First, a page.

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Maryland Gov. Larry Hogan issues ‘stay at home’ order as COVID-19 cases continue dramatic rise

Tori Holland

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Maryland Gov. Larry Hogan issues ‘stay at home’ order as COVID-19 cases continue dramatic rise

Marylanders may only leave their homes for essential work, to get food or prescriptions or for other “absolutely necessary” reasons, Gov. Larry Hogan said Monday under a new “stay-at-home” directive to stop the spread of the coronavirus.

“We are no longer asking,” Hogan said.

The order takes effect at 8 p.m. The governor said the ban includes restrictions on traveling outside of the state and riding public transportation.

Hogan said the additional measures are necessary given the concern that the virus could hinder the federal government’s ability to respond to the crisis due to the concentration of the workforce in the state and the possibility it could spread to “literally thousands” of facilities in Maryland, including hospitals, detention centers and nursing homes.

The stay-at-home directive will be enforced, the governor said. Any person who knowingly and willfully violates the order is guilty of a misdemeanor.

“Marylanders need to know that, unfortunately, we are only at the beginning of this crisis and it is going to get considerably worse before it gets better,” Hogan said. “I realize this is incredibly difficult on everyone in our state, but I want people to know that we have been through difficult challenges before and that we are going to get through this together.”

Marylanders are expected to receive an alert on their mobile phones today with an announcement about the stay-at-home directive.

“This is a rapidly escalating emergency situation,” the governor said.

Still, Hogan said Marylanders “are not locked in their homes.” Besides essential trips, people can go for walks by themselves or the people they live with, but only for short amounts of time. Congregating in parks or shopping for home goods is not OK.

The governor urged people to exercise “common sense.”

The situation could continue for months, said Fran Phillips, Maryland’s deputy health secretary.

“We have no vaccine to protect us against this virus,” she said. “We have no treatments to cure this disease.”

Phillips said that young people should not think of themselves as being immune: All are at risk. More than half of all positive cases in Maryland involve people who are age 50 and younger. Of those who are hospitalized, 56% are people younger than age 60.

Most people will be able to stay at home to recover, Phillips said. Others, however, will not be able to breathe on their own. She said the virus spreads easily and it takes days for symptoms to appear.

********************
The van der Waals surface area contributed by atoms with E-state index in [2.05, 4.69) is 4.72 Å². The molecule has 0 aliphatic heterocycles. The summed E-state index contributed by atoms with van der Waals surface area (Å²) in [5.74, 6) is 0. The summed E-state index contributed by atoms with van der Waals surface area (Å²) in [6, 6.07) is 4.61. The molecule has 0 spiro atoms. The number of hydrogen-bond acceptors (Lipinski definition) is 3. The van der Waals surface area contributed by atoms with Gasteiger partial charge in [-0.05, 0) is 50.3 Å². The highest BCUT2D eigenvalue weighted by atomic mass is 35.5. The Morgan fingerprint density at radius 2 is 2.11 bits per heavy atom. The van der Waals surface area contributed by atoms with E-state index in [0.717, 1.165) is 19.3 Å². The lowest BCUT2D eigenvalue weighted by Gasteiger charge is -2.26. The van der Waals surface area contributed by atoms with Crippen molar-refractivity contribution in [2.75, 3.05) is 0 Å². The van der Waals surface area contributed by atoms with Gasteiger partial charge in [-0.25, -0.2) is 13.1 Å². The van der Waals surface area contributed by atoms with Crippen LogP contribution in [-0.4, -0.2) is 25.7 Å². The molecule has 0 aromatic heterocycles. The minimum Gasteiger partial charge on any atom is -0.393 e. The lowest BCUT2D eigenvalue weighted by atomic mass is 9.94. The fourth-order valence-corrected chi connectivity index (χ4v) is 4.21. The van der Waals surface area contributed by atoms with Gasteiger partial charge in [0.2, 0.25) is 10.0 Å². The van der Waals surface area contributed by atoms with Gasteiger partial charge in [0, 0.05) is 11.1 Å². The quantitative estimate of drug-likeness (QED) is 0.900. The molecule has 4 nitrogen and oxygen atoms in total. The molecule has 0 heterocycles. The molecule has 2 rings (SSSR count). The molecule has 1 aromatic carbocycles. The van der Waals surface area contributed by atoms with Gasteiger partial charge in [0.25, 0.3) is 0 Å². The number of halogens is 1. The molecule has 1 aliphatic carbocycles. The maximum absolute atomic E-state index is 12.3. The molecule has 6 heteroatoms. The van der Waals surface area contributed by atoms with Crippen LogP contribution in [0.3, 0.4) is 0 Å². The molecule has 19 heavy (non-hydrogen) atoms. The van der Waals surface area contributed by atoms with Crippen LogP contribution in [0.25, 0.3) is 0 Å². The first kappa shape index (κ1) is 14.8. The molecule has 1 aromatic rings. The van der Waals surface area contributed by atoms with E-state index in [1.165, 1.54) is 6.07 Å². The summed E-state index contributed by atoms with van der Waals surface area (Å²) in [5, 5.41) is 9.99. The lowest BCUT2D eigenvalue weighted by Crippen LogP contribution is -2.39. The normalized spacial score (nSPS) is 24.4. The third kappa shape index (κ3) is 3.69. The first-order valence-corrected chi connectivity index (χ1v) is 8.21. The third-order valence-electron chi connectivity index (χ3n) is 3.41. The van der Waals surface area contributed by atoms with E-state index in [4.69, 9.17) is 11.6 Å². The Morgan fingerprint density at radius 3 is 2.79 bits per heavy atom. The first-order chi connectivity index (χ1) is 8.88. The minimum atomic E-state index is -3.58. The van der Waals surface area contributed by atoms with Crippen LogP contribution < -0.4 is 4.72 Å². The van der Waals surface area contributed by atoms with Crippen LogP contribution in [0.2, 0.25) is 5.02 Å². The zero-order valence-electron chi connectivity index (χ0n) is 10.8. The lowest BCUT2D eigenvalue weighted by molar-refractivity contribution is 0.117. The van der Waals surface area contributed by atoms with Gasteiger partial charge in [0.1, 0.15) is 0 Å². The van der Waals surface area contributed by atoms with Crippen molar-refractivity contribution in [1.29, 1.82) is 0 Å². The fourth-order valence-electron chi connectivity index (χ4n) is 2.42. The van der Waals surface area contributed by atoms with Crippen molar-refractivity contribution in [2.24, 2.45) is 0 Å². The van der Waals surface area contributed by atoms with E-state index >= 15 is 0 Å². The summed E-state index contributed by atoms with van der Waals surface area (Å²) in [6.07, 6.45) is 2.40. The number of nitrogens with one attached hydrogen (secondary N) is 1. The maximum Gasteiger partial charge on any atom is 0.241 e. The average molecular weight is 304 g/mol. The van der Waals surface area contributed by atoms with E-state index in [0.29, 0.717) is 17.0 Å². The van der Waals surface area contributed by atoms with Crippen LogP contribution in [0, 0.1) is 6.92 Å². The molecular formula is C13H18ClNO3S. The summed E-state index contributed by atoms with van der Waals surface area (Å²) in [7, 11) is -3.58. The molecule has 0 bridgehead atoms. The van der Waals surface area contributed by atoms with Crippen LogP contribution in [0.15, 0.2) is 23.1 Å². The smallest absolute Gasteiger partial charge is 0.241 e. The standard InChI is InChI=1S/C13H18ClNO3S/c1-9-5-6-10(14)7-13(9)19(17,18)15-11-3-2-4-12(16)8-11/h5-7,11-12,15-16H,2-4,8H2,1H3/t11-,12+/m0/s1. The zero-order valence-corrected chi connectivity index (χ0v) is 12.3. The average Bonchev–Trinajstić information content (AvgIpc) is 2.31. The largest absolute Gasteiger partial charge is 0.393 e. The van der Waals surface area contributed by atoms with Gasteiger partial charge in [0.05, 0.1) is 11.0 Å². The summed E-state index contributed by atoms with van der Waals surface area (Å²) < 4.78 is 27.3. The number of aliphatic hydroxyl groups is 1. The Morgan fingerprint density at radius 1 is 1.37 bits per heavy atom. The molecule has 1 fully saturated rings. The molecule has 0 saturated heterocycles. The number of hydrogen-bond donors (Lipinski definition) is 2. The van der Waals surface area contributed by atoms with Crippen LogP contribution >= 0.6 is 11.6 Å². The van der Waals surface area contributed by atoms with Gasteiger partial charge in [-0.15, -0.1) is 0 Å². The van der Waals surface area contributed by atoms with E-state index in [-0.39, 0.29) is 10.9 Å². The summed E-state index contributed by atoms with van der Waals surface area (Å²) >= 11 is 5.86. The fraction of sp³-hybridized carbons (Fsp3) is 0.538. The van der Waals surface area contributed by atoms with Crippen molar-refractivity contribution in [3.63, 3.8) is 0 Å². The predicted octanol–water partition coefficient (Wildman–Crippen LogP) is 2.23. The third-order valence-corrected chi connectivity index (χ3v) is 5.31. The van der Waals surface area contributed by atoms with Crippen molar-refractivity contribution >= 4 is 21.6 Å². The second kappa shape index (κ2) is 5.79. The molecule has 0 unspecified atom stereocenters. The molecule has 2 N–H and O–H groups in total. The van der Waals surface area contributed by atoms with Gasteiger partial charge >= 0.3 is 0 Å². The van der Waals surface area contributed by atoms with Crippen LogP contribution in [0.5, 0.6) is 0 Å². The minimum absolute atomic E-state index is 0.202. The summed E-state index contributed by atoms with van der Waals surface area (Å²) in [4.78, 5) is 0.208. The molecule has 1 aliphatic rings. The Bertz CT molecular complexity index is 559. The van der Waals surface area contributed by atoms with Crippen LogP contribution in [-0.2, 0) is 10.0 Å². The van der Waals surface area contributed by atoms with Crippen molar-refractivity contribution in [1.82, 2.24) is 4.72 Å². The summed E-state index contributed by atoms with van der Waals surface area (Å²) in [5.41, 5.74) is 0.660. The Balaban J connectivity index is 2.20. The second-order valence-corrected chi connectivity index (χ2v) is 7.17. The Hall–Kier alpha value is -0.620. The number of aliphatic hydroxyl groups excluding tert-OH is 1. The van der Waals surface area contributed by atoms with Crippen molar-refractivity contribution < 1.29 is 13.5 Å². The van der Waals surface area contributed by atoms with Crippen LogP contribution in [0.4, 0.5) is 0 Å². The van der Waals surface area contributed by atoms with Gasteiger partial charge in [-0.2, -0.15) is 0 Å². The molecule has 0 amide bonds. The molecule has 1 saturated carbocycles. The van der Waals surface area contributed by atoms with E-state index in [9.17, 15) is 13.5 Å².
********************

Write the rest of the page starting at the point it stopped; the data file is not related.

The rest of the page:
“This virus and this disease are sneaky,” Phillips said, adding, “What you do today, what you do tomorrow, matters. There are some very sick people here in Maryland.”

To increase the ability for people to be tested, the state has opened three drive-thru sites at Motor Vehicle Administration emissions stations in Glen Burnie, Waldorf and Bel Air, Hogan said. Another has opened at FedEx Field in Landover.

Testing at the sites, however, is “strictly limited” to those with orders and an appointment, Hogan said.

Other measures are continuing so the state can prepare for a surge in patients. The governor said the state has ordered 500 beds for hospitals to add more capacity on their campuses. A request for another 500 has been made so they can distributed wherever needed, as hotspots arise. Hogan said the state also has ordered more tents.

The governor called doctors and nurses “true heroes.” To help protect them amid the supply shortage, the state’s school systems have donated various items.

“We are all going to need to depend on each other, to look out for each and to take care of each other. We are all in this together,” Hogan said.

An outbreak in the region is especially alarming because more than 404,000 federal workers live in Maryland, Washington and Virginia and are on the front lines of the government’s response. Among the federal agencies based in Maryland are the National Institutes of Health and Federal Drug Administration.

After being a professional journalist for 5 years and understanding the ups and downs of health care sector all over the world, Tori shifted her focus to the digital world. Today, she works as a contributor for News Brig with a knack for covering general and health news in the best possible format.

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